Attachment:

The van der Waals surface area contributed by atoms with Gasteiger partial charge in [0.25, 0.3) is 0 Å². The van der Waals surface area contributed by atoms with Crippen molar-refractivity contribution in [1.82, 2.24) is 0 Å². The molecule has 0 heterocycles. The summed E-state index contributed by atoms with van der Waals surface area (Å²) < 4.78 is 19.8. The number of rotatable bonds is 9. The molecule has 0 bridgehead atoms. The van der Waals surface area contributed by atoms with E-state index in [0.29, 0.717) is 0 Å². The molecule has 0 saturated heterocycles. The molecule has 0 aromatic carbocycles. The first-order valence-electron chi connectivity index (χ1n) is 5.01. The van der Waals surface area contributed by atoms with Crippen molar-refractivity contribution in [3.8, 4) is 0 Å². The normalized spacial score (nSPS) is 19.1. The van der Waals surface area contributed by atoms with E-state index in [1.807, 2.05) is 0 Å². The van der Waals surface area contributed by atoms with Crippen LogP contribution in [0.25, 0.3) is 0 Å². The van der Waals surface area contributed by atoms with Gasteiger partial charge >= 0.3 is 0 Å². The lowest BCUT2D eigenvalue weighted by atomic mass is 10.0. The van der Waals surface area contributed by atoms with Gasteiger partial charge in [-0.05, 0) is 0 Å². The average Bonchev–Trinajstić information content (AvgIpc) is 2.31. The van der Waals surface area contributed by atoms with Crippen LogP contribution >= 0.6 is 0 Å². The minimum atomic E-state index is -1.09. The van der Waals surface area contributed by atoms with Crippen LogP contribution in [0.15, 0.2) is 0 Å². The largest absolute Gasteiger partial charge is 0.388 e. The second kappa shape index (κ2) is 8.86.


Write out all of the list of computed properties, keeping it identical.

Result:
The van der Waals surface area contributed by atoms with Gasteiger partial charge in [0.25, 0.3) is 0 Å². The van der Waals surface area contributed by atoms with Crippen molar-refractivity contribution in [1.82, 2.24) is 0 Å². The molecule has 0 heterocycles. The summed E-state index contributed by atoms with van der Waals surface area (Å²) < 4.78 is 19.8. The number of rotatable bonds is 9. The molecule has 0 bridgehead atoms. The van der Waals surface area contributed by atoms with E-state index in [0.29, 0.717) is 0 Å². The molecule has 0 saturated heterocycles. The molecule has 0 aromatic carbocycles. The first-order valence-electron chi connectivity index (χ1n) is 5.01. The van der Waals surface area contributed by atoms with Crippen molar-refractivity contribution in [3.8, 4) is 0 Å². The normalized spacial score (nSPS) is 19.1. The van der Waals surface area contributed by atoms with E-state index in [1.807, 2.05) is 0 Å². The van der Waals surface area contributed by atoms with Crippen LogP contribution in [0.25, 0.3) is 0 Å². The van der Waals surface area contributed by atoms with Gasteiger partial charge >= 0.3 is 0 Å². The lowest BCUT2D eigenvalue weighted by atomic mass is 10.0. The van der Waals surface area contributed by atoms with Gasteiger partial charge in [-0.05, 0) is 0 Å². The average Bonchev–Trinajstić information content (AvgIpc) is 2.31. The van der Waals surface area contributed by atoms with Crippen LogP contribution >= 0.6 is 0 Å². The minimum atomic E-state index is -1.09. The van der Waals surface area contributed by atoms with Crippen LogP contribution in [0.15, 0.2) is 0 Å². The largest absolute Gasteiger partial charge is 0.388 e. The second kappa shape index (κ2) is 8.86.